Including all aspects of geometry
Geometry is more than shapes. We often neglect parts of the Geometry Standard, such as the expectations about spatial orientation and location. This omission deprives students of a foundation for understanding everyday applications, such as giving and receiving directions and reading maps, and other mathematical topics, including visualizing two- and three-dimensional objects, using geometric models for numerical and algebraic relationships, working with coordinates, and graphing.
Spatial orientation is having the "spatial sense" of where one is in the world and how to get around. The other expectations about location deal with representing positions and directions mathematically. We record such information mathematically on maps. Even children in preschool and kindergarten can create simple but meaningful maps. For example, preschoolers can use landscape toys, such as houses, cars, and trees, to make maps of a yard. Kindergartners can make models of their classroom that accurately cluster pieces of toy furniture. Primary-grade children are able to sketch recognizable maps of the areas around their homes from memory. Children in preschool and higher grades can locate themselves and other objects along routes that include landmarks. They can also learn from maps. For example, children learn routes more quickly if they first examine maps of those routes.
Still, most students are not competent users of maps. Typical school experiences fail to connect map skills with other curriculum areas, especially mathematics. Developing children's ability to make and use mental maps is important, as is developing geometric ideas from experiences with maps. We should go beyond teaching isolated "map skills" and geography to engage in actual mapping, surveying, drawing, and measuring in local environments. Starting in preschool and continuing through the elementary school years, four basic questions arise: direction (which way?), distance (how far?), location (where?), and representation (what objects?) (NCTM 2000, p. 98). All these questions include important mathematics.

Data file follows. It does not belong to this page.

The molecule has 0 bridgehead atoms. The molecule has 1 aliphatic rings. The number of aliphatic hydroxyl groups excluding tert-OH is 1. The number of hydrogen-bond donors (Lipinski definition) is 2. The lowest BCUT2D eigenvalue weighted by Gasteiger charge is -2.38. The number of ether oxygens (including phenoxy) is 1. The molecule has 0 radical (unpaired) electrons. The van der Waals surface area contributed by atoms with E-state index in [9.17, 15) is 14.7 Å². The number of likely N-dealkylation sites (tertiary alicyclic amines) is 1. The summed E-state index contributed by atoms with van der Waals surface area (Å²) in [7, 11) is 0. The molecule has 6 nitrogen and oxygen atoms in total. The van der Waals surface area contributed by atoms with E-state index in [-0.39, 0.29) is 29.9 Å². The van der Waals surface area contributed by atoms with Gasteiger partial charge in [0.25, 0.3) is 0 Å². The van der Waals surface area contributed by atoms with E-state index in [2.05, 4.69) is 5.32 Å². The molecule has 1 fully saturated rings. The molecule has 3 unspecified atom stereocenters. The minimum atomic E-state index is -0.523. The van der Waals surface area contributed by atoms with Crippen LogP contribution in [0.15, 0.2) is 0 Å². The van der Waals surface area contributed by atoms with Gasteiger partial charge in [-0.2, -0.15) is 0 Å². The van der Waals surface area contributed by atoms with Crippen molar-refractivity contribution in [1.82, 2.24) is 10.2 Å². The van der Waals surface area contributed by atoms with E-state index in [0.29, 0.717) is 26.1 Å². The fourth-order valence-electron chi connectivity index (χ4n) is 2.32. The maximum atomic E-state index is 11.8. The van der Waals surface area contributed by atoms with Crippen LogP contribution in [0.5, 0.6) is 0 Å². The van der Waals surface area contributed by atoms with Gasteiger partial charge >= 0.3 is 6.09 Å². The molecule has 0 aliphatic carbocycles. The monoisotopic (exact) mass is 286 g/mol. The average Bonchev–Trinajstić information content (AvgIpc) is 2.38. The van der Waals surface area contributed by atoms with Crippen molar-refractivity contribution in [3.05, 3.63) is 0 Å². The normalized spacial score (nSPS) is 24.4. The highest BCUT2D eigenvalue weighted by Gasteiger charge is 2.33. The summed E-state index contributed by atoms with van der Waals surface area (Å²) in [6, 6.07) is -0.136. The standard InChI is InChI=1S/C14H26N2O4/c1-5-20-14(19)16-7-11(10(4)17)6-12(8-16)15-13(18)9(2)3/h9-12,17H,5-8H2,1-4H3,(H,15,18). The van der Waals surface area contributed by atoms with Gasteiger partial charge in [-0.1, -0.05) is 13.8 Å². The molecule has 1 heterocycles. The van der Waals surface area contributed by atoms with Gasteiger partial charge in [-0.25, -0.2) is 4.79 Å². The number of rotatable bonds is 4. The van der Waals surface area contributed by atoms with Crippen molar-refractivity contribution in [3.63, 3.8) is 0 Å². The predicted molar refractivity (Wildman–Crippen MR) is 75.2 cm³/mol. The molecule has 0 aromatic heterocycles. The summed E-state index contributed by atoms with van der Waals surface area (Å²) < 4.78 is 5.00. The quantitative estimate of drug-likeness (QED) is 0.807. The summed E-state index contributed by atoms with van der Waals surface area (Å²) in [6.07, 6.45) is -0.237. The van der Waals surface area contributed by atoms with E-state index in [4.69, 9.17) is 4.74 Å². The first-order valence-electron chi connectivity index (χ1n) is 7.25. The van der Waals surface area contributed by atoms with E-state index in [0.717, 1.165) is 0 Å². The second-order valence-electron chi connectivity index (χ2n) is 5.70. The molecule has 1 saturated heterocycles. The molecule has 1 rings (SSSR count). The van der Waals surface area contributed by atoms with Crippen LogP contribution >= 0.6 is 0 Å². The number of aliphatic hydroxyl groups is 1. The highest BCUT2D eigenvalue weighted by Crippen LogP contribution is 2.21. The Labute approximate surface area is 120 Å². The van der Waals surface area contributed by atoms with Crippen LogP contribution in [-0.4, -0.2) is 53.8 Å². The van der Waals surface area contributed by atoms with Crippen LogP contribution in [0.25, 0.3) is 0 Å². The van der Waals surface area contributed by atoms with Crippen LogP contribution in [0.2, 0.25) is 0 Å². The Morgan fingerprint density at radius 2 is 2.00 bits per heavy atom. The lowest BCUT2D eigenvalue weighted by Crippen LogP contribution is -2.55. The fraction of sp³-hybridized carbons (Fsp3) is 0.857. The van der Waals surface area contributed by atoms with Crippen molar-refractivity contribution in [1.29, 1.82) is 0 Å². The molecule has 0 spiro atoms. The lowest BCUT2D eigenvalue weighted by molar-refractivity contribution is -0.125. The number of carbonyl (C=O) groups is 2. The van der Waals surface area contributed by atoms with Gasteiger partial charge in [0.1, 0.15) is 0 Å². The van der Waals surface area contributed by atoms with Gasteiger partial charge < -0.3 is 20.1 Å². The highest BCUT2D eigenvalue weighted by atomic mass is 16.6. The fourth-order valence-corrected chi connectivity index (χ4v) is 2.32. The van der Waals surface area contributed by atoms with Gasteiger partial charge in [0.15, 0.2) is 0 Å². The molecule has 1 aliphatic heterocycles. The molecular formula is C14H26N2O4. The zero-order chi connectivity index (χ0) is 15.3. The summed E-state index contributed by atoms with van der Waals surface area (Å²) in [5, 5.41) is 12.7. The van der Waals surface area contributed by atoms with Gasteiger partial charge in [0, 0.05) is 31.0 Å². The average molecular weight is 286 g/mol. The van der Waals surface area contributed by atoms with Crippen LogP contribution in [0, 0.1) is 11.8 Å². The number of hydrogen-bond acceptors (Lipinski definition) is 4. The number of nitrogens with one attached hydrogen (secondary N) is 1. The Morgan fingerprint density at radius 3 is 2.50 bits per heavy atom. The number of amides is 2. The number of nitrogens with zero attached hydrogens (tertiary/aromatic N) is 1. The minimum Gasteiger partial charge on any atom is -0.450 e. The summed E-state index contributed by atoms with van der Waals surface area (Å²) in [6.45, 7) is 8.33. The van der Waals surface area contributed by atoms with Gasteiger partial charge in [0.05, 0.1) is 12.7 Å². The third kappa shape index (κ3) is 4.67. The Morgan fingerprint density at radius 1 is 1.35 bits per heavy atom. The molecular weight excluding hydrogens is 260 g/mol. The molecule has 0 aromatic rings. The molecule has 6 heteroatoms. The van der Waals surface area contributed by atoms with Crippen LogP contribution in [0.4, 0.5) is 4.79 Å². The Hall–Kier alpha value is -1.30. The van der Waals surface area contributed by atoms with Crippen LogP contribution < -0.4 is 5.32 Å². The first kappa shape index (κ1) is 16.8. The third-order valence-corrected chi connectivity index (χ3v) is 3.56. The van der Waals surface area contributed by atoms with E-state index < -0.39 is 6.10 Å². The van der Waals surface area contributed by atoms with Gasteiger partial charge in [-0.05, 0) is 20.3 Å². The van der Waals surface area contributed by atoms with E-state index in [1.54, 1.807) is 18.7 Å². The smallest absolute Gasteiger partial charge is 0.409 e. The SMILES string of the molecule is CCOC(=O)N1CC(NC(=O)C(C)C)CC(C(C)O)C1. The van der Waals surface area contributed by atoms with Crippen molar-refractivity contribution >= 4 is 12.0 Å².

Young children can learn about directions, such as above, over, and behind. From these beginnings, they can develop navigation ideas, such as left, right, and front, and global directions, such as north, east, west, and south. Such ideas, along with distance and measurement concepts, might be developed as children create and read maps of their own environments. For example, children might mark with masking tape a path from a table to the wastebasket, emphasizing the continuity of the path. With the teacher, children could draw a map of this path. Items appearing alongside the path, such as a table or an easel, can be added. Finally, the number of steps or other measures of distance can be recorded on the map.
Marking items on a path records their location. To build on these ideas, children might use cutouts of a tree, swing set, and sandbox and lay them out on a felt board as a simple map of the playground. They can discuss how moving a schoolyard item, such as a table, would change the map of the yard. On the map, locate children sitting in or near the tree, swing set, and sandbox. Scavenger hunts on the playground can help students give and follow directions or clues. Soon, students should determine locations with coordinates. Even young children can use coordinates that adults provide for them. Students throughout the elementary grades need further experiences in structuring and working with two-dimensional grids to develop precise working concepts of grids, grid lines, and points and the overall structure of order and distance relationships in a coordinate grid.